DOC: Supervising offenders in the community during a pandemic presents challenges, opportunities -

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DOC: Supervising offenders in the community during a pandemic presents challenges, opportunities

Friday, March 26, 2021/Categories: Department of Corrections/Tags:

It’s no secret the COVID-19 pandemic changed the way people work and interact with each other. It’s also clear these restrictions were particularly evident in fields that work directly with people in the community every day. For the 23 Montana Department of Corrections’ Probation and Parole offices across the state, COVID-19 posed a significant, but not insurmountable, barrier to overcome to support the offenders they supervise.

"We deal with people, and in a pandemic environment, that becomes even more difficult," said Probation and Parole Administrator Kevin Olson. "I highly commend all the probation and parole officers for not only thinking outside the box, but for being dedicated to still accomplishing their core mission through innovative solutions.”

The population of offenders under the supervision of the department in Montana communities hovers around 10,500. These individuals are placed on various levels of supervision ranging from standard supervision for low-risk offenders to intensive supervision for those who are higher risk.

Before the pandemic, most of an offender’s interactions with their probation and parole officer took place in an office as did much of the officers’ work. That changed dramatically with the arrival of COVID-19 and the introduction of new technology.

“The officers were very positive about the changes,” Olson said. “The one thing that always kept them restricted to the office was the fact that they didn’t have smartphones or laptops. By acquiring those two new items, they weren’t tethered to the office.”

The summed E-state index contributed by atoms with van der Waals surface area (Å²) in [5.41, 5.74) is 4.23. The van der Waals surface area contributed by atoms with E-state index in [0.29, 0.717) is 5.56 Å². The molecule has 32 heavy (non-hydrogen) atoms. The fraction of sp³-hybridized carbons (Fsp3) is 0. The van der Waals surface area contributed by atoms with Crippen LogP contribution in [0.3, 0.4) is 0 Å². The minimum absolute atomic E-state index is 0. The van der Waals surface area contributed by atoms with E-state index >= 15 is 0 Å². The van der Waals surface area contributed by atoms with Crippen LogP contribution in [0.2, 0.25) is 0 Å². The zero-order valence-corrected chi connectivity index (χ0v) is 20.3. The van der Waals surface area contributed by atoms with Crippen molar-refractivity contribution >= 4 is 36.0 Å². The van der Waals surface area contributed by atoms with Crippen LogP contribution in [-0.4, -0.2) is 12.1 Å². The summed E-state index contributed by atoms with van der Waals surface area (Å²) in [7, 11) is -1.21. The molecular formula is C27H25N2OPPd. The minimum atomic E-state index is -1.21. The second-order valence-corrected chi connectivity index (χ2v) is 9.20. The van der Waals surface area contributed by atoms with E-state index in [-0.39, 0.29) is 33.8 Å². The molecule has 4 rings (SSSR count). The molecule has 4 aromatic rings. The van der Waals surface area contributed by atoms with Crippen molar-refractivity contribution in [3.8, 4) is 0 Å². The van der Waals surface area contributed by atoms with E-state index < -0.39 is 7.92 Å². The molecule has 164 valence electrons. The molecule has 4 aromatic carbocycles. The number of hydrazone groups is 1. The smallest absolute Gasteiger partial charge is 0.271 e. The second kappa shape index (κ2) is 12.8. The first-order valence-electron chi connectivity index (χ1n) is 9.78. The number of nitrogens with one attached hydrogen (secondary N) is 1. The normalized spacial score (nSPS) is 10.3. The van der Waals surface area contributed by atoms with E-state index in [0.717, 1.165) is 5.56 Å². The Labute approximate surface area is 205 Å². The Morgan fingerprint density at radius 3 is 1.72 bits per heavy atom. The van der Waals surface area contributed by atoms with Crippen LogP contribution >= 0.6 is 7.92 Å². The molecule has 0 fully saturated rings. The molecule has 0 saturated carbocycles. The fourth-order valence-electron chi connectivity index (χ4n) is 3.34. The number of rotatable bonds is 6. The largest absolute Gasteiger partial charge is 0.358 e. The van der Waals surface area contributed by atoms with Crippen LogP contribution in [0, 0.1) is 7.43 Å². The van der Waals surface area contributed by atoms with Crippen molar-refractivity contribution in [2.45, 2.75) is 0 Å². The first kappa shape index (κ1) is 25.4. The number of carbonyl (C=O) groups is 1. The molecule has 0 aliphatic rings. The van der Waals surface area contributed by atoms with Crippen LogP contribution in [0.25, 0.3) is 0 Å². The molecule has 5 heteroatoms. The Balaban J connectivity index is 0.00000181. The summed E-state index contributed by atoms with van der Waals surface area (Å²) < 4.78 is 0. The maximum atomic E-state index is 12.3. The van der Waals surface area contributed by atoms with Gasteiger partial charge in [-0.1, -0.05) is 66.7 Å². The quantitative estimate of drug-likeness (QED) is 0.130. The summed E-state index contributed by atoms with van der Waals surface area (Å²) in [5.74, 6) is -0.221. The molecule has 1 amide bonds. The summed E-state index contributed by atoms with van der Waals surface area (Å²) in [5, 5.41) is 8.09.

One of the most significant changes for officers was how they would check in with their offenders.

When the state was placed on a stay-at-home order, officers had to get creative to stay connected with offenders under their supervision. With their new laptops and cell phones, many officers connected with their offenders through video chat, text messages and over the phone. Some officers also figured out socially distanced methods to check in with their offenders.

“We called one of those methods curbside supervision. Officers would drive to the offender's house and make contact with them by maintaining social distancing while wearing personal protective equipment,” Olson said. “There is a great example of this being done in Sidney where the officer is sitting on the front porch right outside the screen door and communicating with the offender inside to check up on them.”

Helena Probation and Parole Officer Trevor Newman said COVID-19 brought many changes to his office including plexiglass barriers on officers’ desks and more. While some of those modifications are a bit awkward, Newman said he enjoys the curbside visits as officers are able to gain additional insight and perspective on the offenders they supervise.

“If somebody comes into our office, we see them on our terms,” Newman said. “When we go out to them, we see them in their house and see what their living situation is. It gives us an understanding of their neighborhood and who they live with.”


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